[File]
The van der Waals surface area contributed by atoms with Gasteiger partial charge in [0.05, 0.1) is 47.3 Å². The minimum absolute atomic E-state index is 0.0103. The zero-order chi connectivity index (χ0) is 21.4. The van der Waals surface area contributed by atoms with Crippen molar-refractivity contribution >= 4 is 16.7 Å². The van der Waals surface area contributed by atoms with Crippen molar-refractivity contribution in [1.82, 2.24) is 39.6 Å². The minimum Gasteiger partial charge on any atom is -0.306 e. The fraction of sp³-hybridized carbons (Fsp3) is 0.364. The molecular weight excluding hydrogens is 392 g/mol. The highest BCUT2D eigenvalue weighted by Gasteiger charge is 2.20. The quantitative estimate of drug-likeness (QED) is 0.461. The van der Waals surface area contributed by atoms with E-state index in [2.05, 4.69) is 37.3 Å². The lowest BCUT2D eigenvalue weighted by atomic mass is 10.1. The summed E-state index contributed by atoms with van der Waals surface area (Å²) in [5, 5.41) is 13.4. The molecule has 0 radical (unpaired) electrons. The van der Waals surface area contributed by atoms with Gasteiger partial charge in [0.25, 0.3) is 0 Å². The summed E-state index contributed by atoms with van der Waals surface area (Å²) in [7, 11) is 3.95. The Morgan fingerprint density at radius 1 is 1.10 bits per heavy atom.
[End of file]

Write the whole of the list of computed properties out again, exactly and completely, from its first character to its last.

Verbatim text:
The van der Waals surface area contributed by atoms with Gasteiger partial charge in [0.05, 0.1) is 47.3 Å². The minimum absolute atomic E-state index is 0.0103. The zero-order chi connectivity index (χ0) is 21.4. The van der Waals surface area contributed by atoms with Crippen molar-refractivity contribution >= 4 is 16.7 Å². The van der Waals surface area contributed by atoms with Crippen molar-refractivity contribution in [1.82, 2.24) is 39.6 Å². The minimum Gasteiger partial charge on any atom is -0.306 e. The fraction of sp³-hybridized carbons (Fsp3) is 0.364. The molecular weight excluding hydrogens is 392 g/mol. The highest BCUT2D eigenvalue weighted by Gasteiger charge is 2.20. The quantitative estimate of drug-likeness (QED) is 0.461. The van der Waals surface area contributed by atoms with E-state index in [2.05, 4.69) is 37.3 Å². The lowest BCUT2D eigenvalue weighted by atomic mass is 10.1. The summed E-state index contributed by atoms with van der Waals surface area (Å²) in [5, 5.41) is 13.4. The molecule has 0 radical (unpaired) electrons. The van der Waals surface area contributed by atoms with Gasteiger partial charge in [0.25, 0.3) is 0 Å². The summed E-state index contributed by atoms with van der Waals surface area (Å²) in [7, 11) is 3.95. The Morgan fingerprint density at radius 1 is 1.10 bits per heavy atom.